New Asia Restaurant Is Loud, Bright, and Very Gold

New_Asia_taropuff.JPG
Jonathan Kauffman
New Asia Restaurant's taro puffs.
Rice Plate Journal is a yearlong project to canvas Chinatown, block by block, discovering the good, the bad, and the hopelessly mediocre. Maximum entrée price: $10.

"Ng saap sei! Fifty-four!" the cashier called into the microphone, the numbers resounding out onto Pacific Ave. "Ng saap sei!"

I waved my numbered ticket and she pointed me toward a waiter who'd emerged from the sea of tables. He made a few semaphore gestures, turned around, and walked briskly back into the crowd, and my friend and I jogged to catch up with him. All around us: Old men and young children. As I walked to our table, I watched a woman bite into a steamed bun and smile, the expression amplified in the wrinkles covering her face into a state of yogic bliss, and it was hard not to smile back. 

New Asia looks like a cross between a 1940s dining hall and a party palace, with chandeliers, a cracked terrazzo floor, and a dais backed in quilted gold satin for the guests of honor. The color palette is taken from Jeff Koons' Michael Jackson statue (Flickr is filled with wedding photos taken at New Asia). The high room vibrates with noise.

New_Asia_interior.jpg
David Silver/Flickr
New Asia's interior.
It's not hard to fill the table up with dumplings and other snacks within a matter of minutes. Half of the tables were sharing plates of lobster chow mein, and every five minutes we'd see another waiter circulating with plates garnished in bright-red heads. But we stuck to the standards, and their quality proved middling -- black-bean spare ribs, cold pot stickers, chewy pan-fried shrimp-and-chive dumplings and chewier sesame balls, gai lan with oyster sauce. (The latter: $8!). A steamer of xiaolongbao came by, and we called that over too. The soup dumplings were sloppily formed, but the chopped pork floated in a pool of broth and fat that gushed from each dumpling when we bit in.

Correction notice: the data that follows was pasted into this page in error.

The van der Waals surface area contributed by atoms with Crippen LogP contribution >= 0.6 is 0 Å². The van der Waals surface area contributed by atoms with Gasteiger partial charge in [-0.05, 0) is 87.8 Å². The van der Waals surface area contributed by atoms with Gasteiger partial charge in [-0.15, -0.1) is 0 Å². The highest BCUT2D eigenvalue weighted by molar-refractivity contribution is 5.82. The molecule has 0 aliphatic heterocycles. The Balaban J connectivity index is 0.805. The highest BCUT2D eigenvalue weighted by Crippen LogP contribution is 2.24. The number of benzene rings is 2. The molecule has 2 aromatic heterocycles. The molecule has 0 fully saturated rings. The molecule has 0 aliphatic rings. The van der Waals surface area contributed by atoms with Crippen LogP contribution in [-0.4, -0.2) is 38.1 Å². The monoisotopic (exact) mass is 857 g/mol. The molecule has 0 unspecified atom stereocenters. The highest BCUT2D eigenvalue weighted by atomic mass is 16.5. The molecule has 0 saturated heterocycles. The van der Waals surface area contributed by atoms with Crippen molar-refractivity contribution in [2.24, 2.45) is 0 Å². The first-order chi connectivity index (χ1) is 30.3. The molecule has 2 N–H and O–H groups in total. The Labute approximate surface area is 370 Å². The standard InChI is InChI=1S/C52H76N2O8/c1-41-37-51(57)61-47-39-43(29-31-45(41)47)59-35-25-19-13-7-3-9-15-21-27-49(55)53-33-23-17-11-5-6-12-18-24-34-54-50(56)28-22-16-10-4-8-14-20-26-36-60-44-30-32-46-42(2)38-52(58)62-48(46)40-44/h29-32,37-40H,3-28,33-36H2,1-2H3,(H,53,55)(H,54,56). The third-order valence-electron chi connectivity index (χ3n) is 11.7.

If there was a dish I'd return for, it would be the lobster noodles. (Conformity always has its rewards.) Second choice: the "bees' nest" taro puffs, ovals of purple-gray puréed taro wrapped around seasoned pork. The outer layer is mixed with tapioca flour so that, in the fryer, it becomes a lacy golden cloud. There aren't many dim sum places that can produce taro puffs with the same succession of distinctive textures -- feathery crunch segueing into creamy taro and the granular chewiness of ground meat. Between shouting out numbers, the cashier totalled up my check, and I headed back to work, hoping I'd drunk enough tea to prevent that dim sum drowsiness from wiping out the afternoon.

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New Asia Restaurant

772 Pacific, San Francisco, CA

Category: Restaurant

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Joe
Joe

It's sad that there seem to be no excellent dim sum places in Chinatown. ( Rose Pak, a few great Chinese restaurants will do more for Chinatown than any subway!)

When New Asia first opened, it was a destination dim sum house. Now, as you say, it's middling. Whatever you do, don't go there toward the end of the dim sum hours. The carts will be wheeling cold, tired, shriveled fare.

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